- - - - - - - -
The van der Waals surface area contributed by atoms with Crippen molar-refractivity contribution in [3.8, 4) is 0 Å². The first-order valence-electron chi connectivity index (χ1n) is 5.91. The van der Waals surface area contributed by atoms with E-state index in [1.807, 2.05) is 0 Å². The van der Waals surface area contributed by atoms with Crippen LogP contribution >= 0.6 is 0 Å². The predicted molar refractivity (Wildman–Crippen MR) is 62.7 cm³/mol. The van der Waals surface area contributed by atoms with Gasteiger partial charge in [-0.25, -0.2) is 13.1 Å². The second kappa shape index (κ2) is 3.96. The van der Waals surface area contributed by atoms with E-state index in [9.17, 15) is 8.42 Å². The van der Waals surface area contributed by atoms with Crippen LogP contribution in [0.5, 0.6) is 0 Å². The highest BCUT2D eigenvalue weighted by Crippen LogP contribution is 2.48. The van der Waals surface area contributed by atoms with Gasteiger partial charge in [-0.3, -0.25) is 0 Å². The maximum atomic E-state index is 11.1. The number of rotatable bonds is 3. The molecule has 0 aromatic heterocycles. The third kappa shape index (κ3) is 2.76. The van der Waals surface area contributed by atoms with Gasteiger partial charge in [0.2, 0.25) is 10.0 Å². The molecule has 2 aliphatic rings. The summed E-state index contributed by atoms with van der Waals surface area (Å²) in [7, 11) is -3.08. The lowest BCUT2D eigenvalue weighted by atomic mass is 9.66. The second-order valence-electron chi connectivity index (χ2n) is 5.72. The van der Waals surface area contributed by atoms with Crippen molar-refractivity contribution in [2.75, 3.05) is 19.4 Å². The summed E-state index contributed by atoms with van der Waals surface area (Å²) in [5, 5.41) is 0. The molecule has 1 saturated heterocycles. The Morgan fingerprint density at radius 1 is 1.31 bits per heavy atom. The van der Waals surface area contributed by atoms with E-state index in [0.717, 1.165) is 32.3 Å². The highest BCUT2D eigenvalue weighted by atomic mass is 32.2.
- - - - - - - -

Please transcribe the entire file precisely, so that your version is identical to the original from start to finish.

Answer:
The van der Waals surface area contributed by atoms with Crippen molar-refractivity contribution in [3.8, 4) is 0 Å². The first-order valence-electron chi connectivity index (χ1n) is 5.91. The van der Waals surface area contributed by atoms with E-state index in [1.807, 2.05) is 0 Å². The van der Waals surface area contributed by atoms with Crippen LogP contribution >= 0.6 is 0 Å². The predicted molar refractivity (Wildman–Crippen MR) is 62.7 cm³/mol. The van der Waals surface area contributed by atoms with Gasteiger partial charge in [-0.25, -0.2) is 13.1 Å². The second kappa shape index (κ2) is 3.96. The van der Waals surface area contributed by atoms with E-state index in [9.17, 15) is 8.42 Å². The van der Waals surface area contributed by atoms with Crippen LogP contribution in [0.5, 0.6) is 0 Å². The highest BCUT2D eigenvalue weighted by Crippen LogP contribution is 2.48. The van der Waals surface area contributed by atoms with Gasteiger partial charge in [-0.3, -0.25) is 0 Å². The maximum atomic E-state index is 11.1. The number of rotatable bonds is 3. The molecule has 0 aromatic heterocycles. The third kappa shape index (κ3) is 2.76. The van der Waals surface area contributed by atoms with Gasteiger partial charge in [0.2, 0.25) is 10.0 Å². The molecule has 2 aliphatic rings. The summed E-state index contributed by atoms with van der Waals surface area (Å²) in [7, 11) is -3.08. The lowest BCUT2D eigenvalue weighted by atomic mass is 9.66. The second-order valence-electron chi connectivity index (χ2n) is 5.72. The van der Waals surface area contributed by atoms with Crippen molar-refractivity contribution in [2.75, 3.05) is 19.4 Å². The summed E-state index contributed by atoms with van der Waals surface area (Å²) in [5, 5.41) is 0. The molecule has 1 saturated heterocycles. The Morgan fingerprint density at radius 1 is 1.31 bits per heavy atom. The van der Waals surface area contributed by atoms with E-state index in [0.717, 1.165) is 32.3 Å². The highest BCUT2D eigenvalue weighted by atomic mass is 32.2.